The Department is dedicated to the process of scientific discovery through original research. Our research, both basic and applied, contributes to state, national, and international issues. Financial and related resource support for research is sought from private and public sources. Results of research activities are made available through publication in refereed journals, presentation at professional or scholarly societies, and various other outlets. Research projects within the Department also provide for further education and training of undergraduate and graduate students for careers in biological fields.
Research in our department is divided into three broad areas:
- Julia Bowsher, Evolutionary and developmental biology
- Kendra Greenlee, Insect Physiology and Immunology
- Timothy Greives, Physiological ecology, seasonality, biological rhythms
- Britt Heidinger, Physiological ecology
- Keith Murphy, Hereditary diseases of the domestic dog
- Katie Reindl, Cell cycle regulation and cell motility in cancer
- Mark Sheridan, Animal physiology/endocrinology
- Malcolm Butler, Aquatic Ecology and Invertebrate Biology
- Gary Clambey, Ecology and Biogeography
- Mark Clark, Population Dynamics, Quantitative Ecology and Fish Ecology
- Ned A Dochtermann, Behavioral and evolutionary ecology
- Erin Gillam, Behavioral Ecology of Mammals
- Britt Heidinger, Physiological Ecology
- Donna Jacob, Wetlands
- Marinus Otte, Wetland ecology, biogeochemistry, ecophysiology and ecotoxicology
- Wendy Reed, Physiological and evolutionary ecology
- Craig Stockwell, Evolutionary Ecology of Native and Rare Fishes
- Steve Travers, Plant Evolutionary Ecology
Equipment and Facilities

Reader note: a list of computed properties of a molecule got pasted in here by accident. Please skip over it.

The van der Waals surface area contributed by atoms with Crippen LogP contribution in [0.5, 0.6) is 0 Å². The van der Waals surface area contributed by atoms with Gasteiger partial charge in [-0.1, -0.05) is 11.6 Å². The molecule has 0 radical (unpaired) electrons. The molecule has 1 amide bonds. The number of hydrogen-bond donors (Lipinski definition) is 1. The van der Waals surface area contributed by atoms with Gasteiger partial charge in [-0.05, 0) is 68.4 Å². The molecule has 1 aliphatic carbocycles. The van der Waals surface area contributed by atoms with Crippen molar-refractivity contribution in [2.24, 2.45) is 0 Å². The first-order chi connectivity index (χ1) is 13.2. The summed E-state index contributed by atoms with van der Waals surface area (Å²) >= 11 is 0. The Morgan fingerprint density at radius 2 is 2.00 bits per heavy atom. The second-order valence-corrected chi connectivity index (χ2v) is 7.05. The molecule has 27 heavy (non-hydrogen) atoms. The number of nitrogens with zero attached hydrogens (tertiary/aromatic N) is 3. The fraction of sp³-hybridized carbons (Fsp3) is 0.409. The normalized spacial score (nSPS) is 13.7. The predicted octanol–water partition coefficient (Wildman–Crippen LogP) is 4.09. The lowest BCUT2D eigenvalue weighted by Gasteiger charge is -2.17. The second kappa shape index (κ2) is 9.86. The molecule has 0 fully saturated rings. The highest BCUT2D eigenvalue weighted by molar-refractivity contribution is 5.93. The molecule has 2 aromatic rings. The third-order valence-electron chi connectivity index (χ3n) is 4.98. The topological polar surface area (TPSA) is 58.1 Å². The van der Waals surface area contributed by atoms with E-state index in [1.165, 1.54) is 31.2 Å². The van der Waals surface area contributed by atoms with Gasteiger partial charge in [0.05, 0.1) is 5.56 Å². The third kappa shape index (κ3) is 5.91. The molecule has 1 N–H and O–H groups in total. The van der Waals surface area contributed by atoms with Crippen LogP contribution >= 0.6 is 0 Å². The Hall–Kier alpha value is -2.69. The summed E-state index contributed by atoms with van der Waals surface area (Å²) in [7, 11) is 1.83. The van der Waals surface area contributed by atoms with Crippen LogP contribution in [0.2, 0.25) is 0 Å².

The Department of Biological Sciences occupies approximately 20,000 square feet of floor space in Stevens Hall for research and teaching. The NDSU Library has extensive holdings of journals, monographs, books, and other reference materials covering various fields in biology. The library offers full access to online catalogs and databases.
Faculty in the department have research programs ranging from molecular biology to ecosystem ecology and work with a wide variety of organisms (algae, lichens, angiosperms, invertebrates, and vertebrates). Modern equipment is available for conducting research in cell and molecular biology and field ecology and behavior. The department has access to a vascular plant herbarium with 240,000 specimens emphasizing Northern Great Plains flora, a lichen herbarium consisting of about 15,000 specimens with a worldwide representation of taxa, and a vertebrate collection with approximately 10,000 specimens.
The department offers access to a range of equipment and facilities necessary for laboratory research including greenhouses, animal rooms, growth chambers, tissue culture facilities, ultracentrifuges, spectrophotometers, electrophoresis, light microscopes, gas chromatography, GC-mass spectrometry, and high performance liquid chromatography. Facilities are available for protein and DNA sequencing; oligonucleotide synthesis; interactive laser cytometry; scanning transmission and electron microscopy, and confocal microscopy.